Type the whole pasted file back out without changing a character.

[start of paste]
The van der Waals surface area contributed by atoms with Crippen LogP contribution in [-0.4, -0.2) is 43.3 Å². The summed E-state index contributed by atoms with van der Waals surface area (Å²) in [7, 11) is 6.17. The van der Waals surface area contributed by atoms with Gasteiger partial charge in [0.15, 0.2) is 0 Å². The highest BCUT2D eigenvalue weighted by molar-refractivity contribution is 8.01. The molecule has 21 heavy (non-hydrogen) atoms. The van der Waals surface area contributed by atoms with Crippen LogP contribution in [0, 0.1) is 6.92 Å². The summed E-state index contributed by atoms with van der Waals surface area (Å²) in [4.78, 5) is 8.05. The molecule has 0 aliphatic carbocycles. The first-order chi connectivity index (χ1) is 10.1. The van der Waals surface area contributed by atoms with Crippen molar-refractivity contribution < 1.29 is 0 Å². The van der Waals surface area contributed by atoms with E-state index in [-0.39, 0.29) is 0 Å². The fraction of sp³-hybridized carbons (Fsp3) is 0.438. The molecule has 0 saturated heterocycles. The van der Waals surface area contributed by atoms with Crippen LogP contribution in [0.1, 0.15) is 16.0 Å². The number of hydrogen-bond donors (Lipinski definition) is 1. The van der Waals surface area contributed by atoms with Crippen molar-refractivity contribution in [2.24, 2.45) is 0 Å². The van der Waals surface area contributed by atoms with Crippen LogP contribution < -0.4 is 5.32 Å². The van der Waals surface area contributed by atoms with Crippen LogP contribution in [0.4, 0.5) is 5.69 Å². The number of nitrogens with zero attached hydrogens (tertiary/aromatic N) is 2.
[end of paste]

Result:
The van der Waals surface area contributed by atoms with Crippen LogP contribution in [-0.4, -0.2) is 43.3 Å². The summed E-state index contributed by atoms with van der Waals surface area (Å²) in [7, 11) is 6.17. The van der Waals surface area contributed by atoms with Gasteiger partial charge in [0.15, 0.2) is 0 Å². The highest BCUT2D eigenvalue weighted by molar-refractivity contribution is 8.01. The molecule has 21 heavy (non-hydrogen) atoms. The van der Waals surface area contributed by atoms with Crippen LogP contribution in [0, 0.1) is 6.92 Å². The summed E-state index contributed by atoms with van der Waals surface area (Å²) in [4.78, 5) is 8.05. The molecule has 0 aliphatic carbocycles. The first-order chi connectivity index (χ1) is 10.1. The van der Waals surface area contributed by atoms with Crippen molar-refractivity contribution < 1.29 is 0 Å². The van der Waals surface area contributed by atoms with E-state index in [-0.39, 0.29) is 0 Å². The fraction of sp³-hybridized carbons (Fsp3) is 0.438. The molecule has 0 saturated heterocycles. The van der Waals surface area contributed by atoms with Crippen LogP contribution in [0.1, 0.15) is 16.0 Å². The number of hydrogen-bond donors (Lipinski definition) is 1. The van der Waals surface area contributed by atoms with Crippen molar-refractivity contribution in [2.24, 2.45) is 0 Å². The van der Waals surface area contributed by atoms with Crippen LogP contribution < -0.4 is 5.32 Å². The van der Waals surface area contributed by atoms with Crippen LogP contribution in [0.4, 0.5) is 5.69 Å². The number of nitrogens with zero attached hydrogens (tertiary/aromatic N) is 2.